Master Gardeners are volunteers who help the University of California reach the gardening public with home gardening information. U. C. Master Gardeners of Napa County (http:/napamg.ucanr.edu) are available to answer gardening questions in person or by phone, Monday, Wednesday and Friday, 9 a.m. to Noon, at the U. C. Cooperative Extension office, 1710 Soscol Avenue, Suite 4, Napa, 707-253-4143, or from outside City of Napa toll-free at 877-279-3065. Or e-mail your garden questions by following the guidelines on our web site. Click on Napa, then on Have Garden Questions? Find us on Facebook under UC Master Gardeners of Napa County.
Planting Cover Crops Enriches the Soil.
By T. Eric Nightingale
UC Master Gardeners of Napa County
The long summer of vegetable gardening can leave your soil in need of some rejuvenation, a perfect job for cover crops. Also known as “green manure,” cover crops are a natural and easy way to keep your garden soil healthy. They return nutrients to the soil, improve soil texture, prevent weeds and reduce erosion. The most effective and frequently used cover crop plants are legumes, grasses, grains and brassicas.
Returning nitrogen, a primary plant nutrient, to the soil is possibly the most important role of cover crops. Legumes are extremely good at this. They nurture Rhizobia, bacteria that converts nitrogen in the air into ammonia. Plants can later process this ammonium to obtain nitrogen from it. Rhizobia can't live in the soil on their own, however, so they use the roots of certain plants as a host. Some companies even sell seed with Rhizobia added to the mix. Legumes used as cover crops include fava beans, hairy vetch and clovers.
Brassicas such as radish and mustard are widely used as cover crops in vineyards. You have probably seen them flowering around Napa Valley. These plants grow deep (sometimes as deep as four feet), strong roots that break up the soil, letting water flow deeper into the ground.
Well-hydrated soil not only helps your plants, but allows for more soil organism activity. Grasses such as barley and ryegrass also help to break up the earth, but also allow for the introduction of high amounts of organic matter when they are turned back into the soil. It is common to use many different types of cover crops, in a mix, to provide as much benefit as possible to your garden.
Helping to retain moisture, improving soil texture and increasing fertility all contribute to a robust soil ecosystem. When this system of microbes, fungi, bacteria and other organisms is functioning as intended, the likelihood of soil-borne diseases greatly reduces. Even a garden needs to eat its greens to stay healthy.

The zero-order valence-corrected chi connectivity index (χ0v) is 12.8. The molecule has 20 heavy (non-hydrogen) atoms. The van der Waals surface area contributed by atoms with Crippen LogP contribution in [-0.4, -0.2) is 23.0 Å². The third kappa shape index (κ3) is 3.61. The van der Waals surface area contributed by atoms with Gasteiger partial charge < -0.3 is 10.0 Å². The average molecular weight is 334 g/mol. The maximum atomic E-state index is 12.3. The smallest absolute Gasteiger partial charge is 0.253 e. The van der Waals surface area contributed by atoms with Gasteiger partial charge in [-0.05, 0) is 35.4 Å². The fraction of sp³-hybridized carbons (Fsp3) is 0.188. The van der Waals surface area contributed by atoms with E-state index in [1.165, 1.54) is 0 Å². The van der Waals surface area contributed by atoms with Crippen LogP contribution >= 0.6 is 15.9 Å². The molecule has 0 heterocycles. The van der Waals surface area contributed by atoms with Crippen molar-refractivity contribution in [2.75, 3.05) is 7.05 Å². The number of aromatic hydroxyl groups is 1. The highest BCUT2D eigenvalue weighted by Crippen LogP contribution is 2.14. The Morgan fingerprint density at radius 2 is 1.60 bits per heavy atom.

Fall is a great time to plant cover crops, since many gardeners take a break between vegetable crops. You can sow cover crops directly from seed, broadcasting them by hand over the soil after tilling it lightly. Cover the seeds with a thin layer of soil to protect them while they germinate. You can add a small amount of fertilizer to give the young plants a jump-start on life. You will get a large return on this small investment when the plants grow.
Cover crops can also be used in the summer. Grasses such as sorghum, soybean and cowpea are often grown at this time. Also used are buckwheat and sunflower, giving the added boon of attractive flowers.
When the cover crops are at the end of their lives or you want to plant something else, turn them into the earth. Their organic matter will break down and further improve the soil. Alternatively, you can mow them and leave them on top of the soil as a mulch. They will eventually decay but in the meantime will further decrease water loss and erosion.
Cover crops also suppress weeds by blocking the sunlight, keeping weed seeds from germinating. If they are left on the soil surface as a mulch, they continue their weed-prevention duties. Some cover crop flowers feed bees, and fava beans, a popular cover crop, are edible and delicious.
There has been extensive research and testing on cover crops in recent decades. Their wonderful features make them sound like a cure-all for anything that ails your soil. In truth, they are one of many contributors to a healthy and productive garden. There is no doubt, however, that any garden will benefit from cover crops.
Workshop: U. C. Master Gardeners of Napa County will hold a workshop on the different kinds of poinsettias and other potted plants for holiday decorating using color and shapes. The workshop will be held on Thursday, December, from 7:00 p.m. to 8:00 p.m., at the Napa County Library, 580 Coombs Street, Napa. This is a free workshop and registration is not required.
Master Gardeners are volunteers who help the University of California reach the gardening public with home gardening information. U. C. Master Gardeners of Napa County (http://ucanr.edu/ucmgnapa/) are available to answer gardening questions in person or by phone, Monday, Wednesday and Friday, 9 a.m. to Noon, at the U. C. Cooperative Extension office, 1710 Soscol Avenue, Suite 4, Napa, 707-253-4143, or from outside City of Napa toll-free at 877-279-3065. Or e-mail your garden questions by following the guidelines on our web site. Click on Napa, then on Have Garden Questions? Find us on Facebook under UC Master Gardeners of Napa County.